Should Win:  Guillermo del Toro

Thoughts:  The Mexican streak will continue.  His fellow countrymen, Alejandro Gonzalez Inarritu and Alfonso Cuaron, have dominated this category for the past five years, and this time it is del Toro’s turn. The director is well-loved in Hollywood and is one of the best ambassadors for cinema in the industry. On top of that, his fellow filmmakers have been gobsmacked by what he managed to put on the big screen with a budget just under $ 20 million. The Shape of Water is a beautiful love story that sprang solely from del Toro’s fertile imagination. His personal stamp is on every frame, and the Academy will reward him for it.

Best Supporting Actress

Will Win:  Allison Janney (I,Tonya)

Should Win:  Lauri Metcalf (Lady Bird)

Thoughts:  This may be the tightest race of the evening, and Metcalf may very well go home with the award. But, Allison Janney has been steamrolling the competition during all of the “pre-cursor” awards, carrying home the Golden Globe, the BAFTA and a host of others. It’s that strange syndrome where one performance wins the majority of the accolades from critics’ groups (Metcalf), and the other performance wins the actual awards (Janney). Metcalf’s performance is rich and subtle while Janney’s turn is loud and in-your-face. I tend to prefer subtle performances with moments of intense emotion as opposed to “big” performances where the volume is on 10 almost the entire time. Many will disagree, but it’s my preferred approach to acting. Watching Metcalf silently circling the airport at the end of Lady Bird packs more of an emotional punch than any of Janney’s acid-tongued dialogue.

Best Supporting Actor

Will Win:  Sam Rockwell (Three Billboards)

Should Win:  Sam Rockwell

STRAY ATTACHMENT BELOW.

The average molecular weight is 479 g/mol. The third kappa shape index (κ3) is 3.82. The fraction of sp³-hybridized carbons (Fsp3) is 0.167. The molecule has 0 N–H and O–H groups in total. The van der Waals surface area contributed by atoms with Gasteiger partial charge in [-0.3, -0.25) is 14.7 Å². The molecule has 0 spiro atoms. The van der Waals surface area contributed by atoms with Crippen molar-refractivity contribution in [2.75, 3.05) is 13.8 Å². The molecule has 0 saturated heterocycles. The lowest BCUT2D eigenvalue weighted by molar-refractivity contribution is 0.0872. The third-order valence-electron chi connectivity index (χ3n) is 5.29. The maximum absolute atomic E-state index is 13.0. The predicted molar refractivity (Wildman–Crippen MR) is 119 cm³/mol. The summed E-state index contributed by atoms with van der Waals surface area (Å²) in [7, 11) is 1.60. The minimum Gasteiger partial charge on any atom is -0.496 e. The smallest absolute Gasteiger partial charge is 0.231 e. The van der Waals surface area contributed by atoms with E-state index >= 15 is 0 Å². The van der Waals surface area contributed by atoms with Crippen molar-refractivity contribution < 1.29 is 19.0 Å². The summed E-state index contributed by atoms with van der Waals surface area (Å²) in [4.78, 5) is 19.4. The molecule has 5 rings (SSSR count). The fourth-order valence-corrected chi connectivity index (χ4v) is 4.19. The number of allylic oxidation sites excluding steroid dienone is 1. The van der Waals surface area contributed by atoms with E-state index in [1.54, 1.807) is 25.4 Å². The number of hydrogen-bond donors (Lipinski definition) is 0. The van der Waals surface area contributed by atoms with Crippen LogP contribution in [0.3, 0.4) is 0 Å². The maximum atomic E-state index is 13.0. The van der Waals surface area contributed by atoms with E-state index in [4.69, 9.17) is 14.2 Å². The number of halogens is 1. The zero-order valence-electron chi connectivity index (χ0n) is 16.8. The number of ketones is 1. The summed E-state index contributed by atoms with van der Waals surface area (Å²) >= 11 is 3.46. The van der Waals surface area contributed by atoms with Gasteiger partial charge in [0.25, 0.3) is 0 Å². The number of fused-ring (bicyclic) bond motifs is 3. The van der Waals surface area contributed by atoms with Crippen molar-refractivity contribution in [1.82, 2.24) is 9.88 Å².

Thoughts:  Much like Metcalf and Janney, Dafoe and Rockwell have been nip-and-tuck in their supporting category throughout the entire awards season. Dafoe practically swept the critics’ circle prizes, but his role suffers from an intentional lack of flashiness. He disappears into his part so completely that it looks like he’s not acting at all. Rockwell carried home the Golden Globe, the BAFTA, an individual SAG award and was part of the SAG Ensemble win for Three Billboards. So, he’s got to be the odds-on favorite, and his was simply the more demanding performance. He somehow managed to take a character whose motivations make no sense on paper and turn him into a living, breathing human being. He’s the MVP of Three Billboards, the glue that holds that film together, and he should take home the trophy.

Best Original Screenplay

Will Win:  Jordan Peele (Get Out)

Should Win:  Jordan Peele

Thoughts:  The Academy has a history of rewarding talented newcomers with a screenplay reward. It’s a pat on the head, a sign of encouragement from your elders. Quentin Tarantino took home the award in 1995 for Pulp Fiction, and a baby-faced Sofia Coppola won the award in 2003 for Lost in Translation.  This year it will be a battle of youngsters, the throw down between first-time nominees.  It’s Get Out versus Lady Bird. Peele v. Gerwig. And Peele’s horror-film-as-social- satire will be rewarded over Gerwig’s coming-of-age tale. Both screenplays are finely observed, and the success of their respective films is found in the carefully constructed character arcs and pitch-perfect dialogue. But, Peele’s story captured the national zeitgeist in a way that Gerwig’s simply couldn’t. So, the attaboy will go to Peele.

Best Adapted Screenplay

Will Win: James Ivory (Call Me By Your Name)

Should Win: Scott Neustadter and Michael H. Weber (The Disaster Artist)

Thoughts:  The Academy won’t be able to resist handing an Oscar to 89-year-old James Ivory.  He is the director of period classics like A Room With a View (1985), Howards End (1992) and The Remains of the Day (1993). He has four previous nominations, but has never won during his 50+ year career. If ever there were a poster child for a career Oscar, James Ivory is it. My personal pick for this category is the “fact is stranger than fiction” adaptation of The Disaster Artist. It’s a funny, touching look at friendship, art and having the courage to chase your dreams even when you don’t have the talent to make them come true. In general, comedies don’t get much Oscar love, and The Disaster Artist, specifically, has been tainted by James Franco’s sexual harassment scandals. It’s been dropped like a block of plutonium. So, although it’s deserving, The Disaster Artist probably finished fifth out of the five films in this category.